TORONTO – Bobby Moynihan has spent the past nine years on “Saturday Night Live,” injecting a lovable charm into impressions of Guy Fieri and Snooki, and making audiences squirm with his Drunk Uncle character.
But for all the memorable moments, nothing compares to the last season, which was his swan song.
As Moynihan stars in the new sitcom “Me, Myself & I,” debuting Monday on CTV and CBS, he says he felt it was time to move on from “SNL” and he’s happy he went out on a high note.
“You can’t go out on a better season, I think. I was pretty happy,” Moynihan said during a recent stop in Toronto.
“I felt like I worked at one place for eight years and then another place for one year, because it was just a whole different story. This year was (important), especially in these times.”
With wild developments on U.S. politics continuously cropping up during U.S. President Donald Trump’s tenure, the “SNL” cast has gone through a roller-coaster ride behind the scenes, said Moynihan.
The writers usually start planning sketches for the Saturday broadcast on Tuesday or Wednesday, explained the curly haired native of Eastchester, N.Y.
But ever-evolving Trump news means they often have to rewrite bits much later in the week, sometimes even between dress rehearsal and airtime.
“People really don’t understand how insane it is,” said Moynihan. “This year was especially crazy because you would come in on Saturday and they were like, ‘Trump did this insane thing, we have to rewrite the whole cold open.'”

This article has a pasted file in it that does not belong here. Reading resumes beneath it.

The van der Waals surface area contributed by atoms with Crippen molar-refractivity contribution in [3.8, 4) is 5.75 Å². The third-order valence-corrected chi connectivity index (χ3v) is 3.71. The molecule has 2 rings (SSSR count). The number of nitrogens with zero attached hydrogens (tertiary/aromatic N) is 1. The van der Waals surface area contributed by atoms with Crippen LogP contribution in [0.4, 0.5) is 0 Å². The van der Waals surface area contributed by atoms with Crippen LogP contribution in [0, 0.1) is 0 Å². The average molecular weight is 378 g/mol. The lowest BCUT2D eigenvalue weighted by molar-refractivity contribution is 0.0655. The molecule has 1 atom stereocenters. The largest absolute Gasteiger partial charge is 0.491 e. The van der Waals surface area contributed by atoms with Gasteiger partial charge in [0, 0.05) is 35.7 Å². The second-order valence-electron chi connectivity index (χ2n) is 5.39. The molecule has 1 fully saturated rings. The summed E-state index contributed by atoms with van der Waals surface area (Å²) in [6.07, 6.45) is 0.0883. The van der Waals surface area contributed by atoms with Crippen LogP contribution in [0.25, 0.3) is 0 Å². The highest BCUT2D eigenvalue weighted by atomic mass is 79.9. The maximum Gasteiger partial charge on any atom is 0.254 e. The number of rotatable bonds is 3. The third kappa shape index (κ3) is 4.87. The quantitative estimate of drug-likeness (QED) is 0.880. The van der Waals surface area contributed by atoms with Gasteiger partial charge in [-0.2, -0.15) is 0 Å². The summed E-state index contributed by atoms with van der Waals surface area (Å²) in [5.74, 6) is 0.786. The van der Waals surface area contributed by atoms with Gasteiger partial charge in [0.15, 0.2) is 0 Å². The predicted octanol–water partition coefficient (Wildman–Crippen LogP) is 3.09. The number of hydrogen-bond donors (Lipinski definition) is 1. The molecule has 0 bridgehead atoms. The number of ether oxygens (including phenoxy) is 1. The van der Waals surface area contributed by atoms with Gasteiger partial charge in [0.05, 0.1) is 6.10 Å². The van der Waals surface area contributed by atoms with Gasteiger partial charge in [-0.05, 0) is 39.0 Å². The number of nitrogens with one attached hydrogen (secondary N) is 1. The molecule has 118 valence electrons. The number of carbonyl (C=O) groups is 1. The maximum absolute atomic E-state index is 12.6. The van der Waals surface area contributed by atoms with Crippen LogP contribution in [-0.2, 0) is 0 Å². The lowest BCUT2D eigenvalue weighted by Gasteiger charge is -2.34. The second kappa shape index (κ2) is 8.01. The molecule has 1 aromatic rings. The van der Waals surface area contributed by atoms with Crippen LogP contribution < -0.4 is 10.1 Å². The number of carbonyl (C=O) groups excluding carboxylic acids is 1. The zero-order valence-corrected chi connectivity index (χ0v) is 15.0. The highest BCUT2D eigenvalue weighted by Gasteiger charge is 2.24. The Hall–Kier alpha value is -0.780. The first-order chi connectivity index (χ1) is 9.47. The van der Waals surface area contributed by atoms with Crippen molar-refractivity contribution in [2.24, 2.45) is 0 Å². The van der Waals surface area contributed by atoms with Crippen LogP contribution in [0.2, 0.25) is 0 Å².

“Me, Myself & I” stars Moynihan as a 40-year-old inventor reeling from a split with his wife.
John Larroquette co-stars as the 65-year-old version of his character, Alex, in 2042. Jack Dylan Grazer plays the 14-year-old version of Alex in 1991.
“It was a really funny, very sweet show, kind of reminded me of ‘The Wonder Years,’ a little bit,” said Moynihan.
Moynihan, Larroquette and Grazer had to work on emulating each other in certain ways before shooting the series to ensure a continuity to the character.
They couldn’t do anything about the height differential between him and Laroquette, though.
“John Laroquette, I think he’s like seven feet tall. He’s a very large man,” said Moynihan, who is shorter.
“I’m an inventor in the show and I keep saying, ‘Say he got into an accident and invented something that made him six inches taller somehow. We can figure it out.'”
Playing a straight-laced guy is a departure for Moynihan, who usually thrives on playing flawed but endearing characters.
His famous Drunk Uncle character came to him one bleary-eyed night in the studio.
“It was five o’clock in the morning, I was about to leave and Colin Jost was like, ‘I’ve got to write an update. Do you have any ideas?'” recalled Moynihan.
“I was like, ‘I don’t know, maybe I’ll do this drunk character, maybe Drunk Uncle or something,’ and that was it.”
Moynihan said Seth Rogen, Paul Rudd, Sigourney Weaver and Jude Law are among his favourite “SNL” hosts he’s worked with.
“SNL” cast members Vanessa Bayer and Sasheer Zamata also left the show at the end of the last season, which recently won nine Emmys.
Moynihan is optimistic about the future of “SNL.”
“People leave and the show keeps going. That’s the best part about it,” he said. “Amy Poehler and Darrell Hammond were still on the show when I got it and that seems like 20 years ago.
“That last day … one of the biggest realizations was, ‘This show is going to be fine without me.’ … Now I get to go back to being a fan and watching it and hope that someday they’ll let me host — that weird, childhood dream.”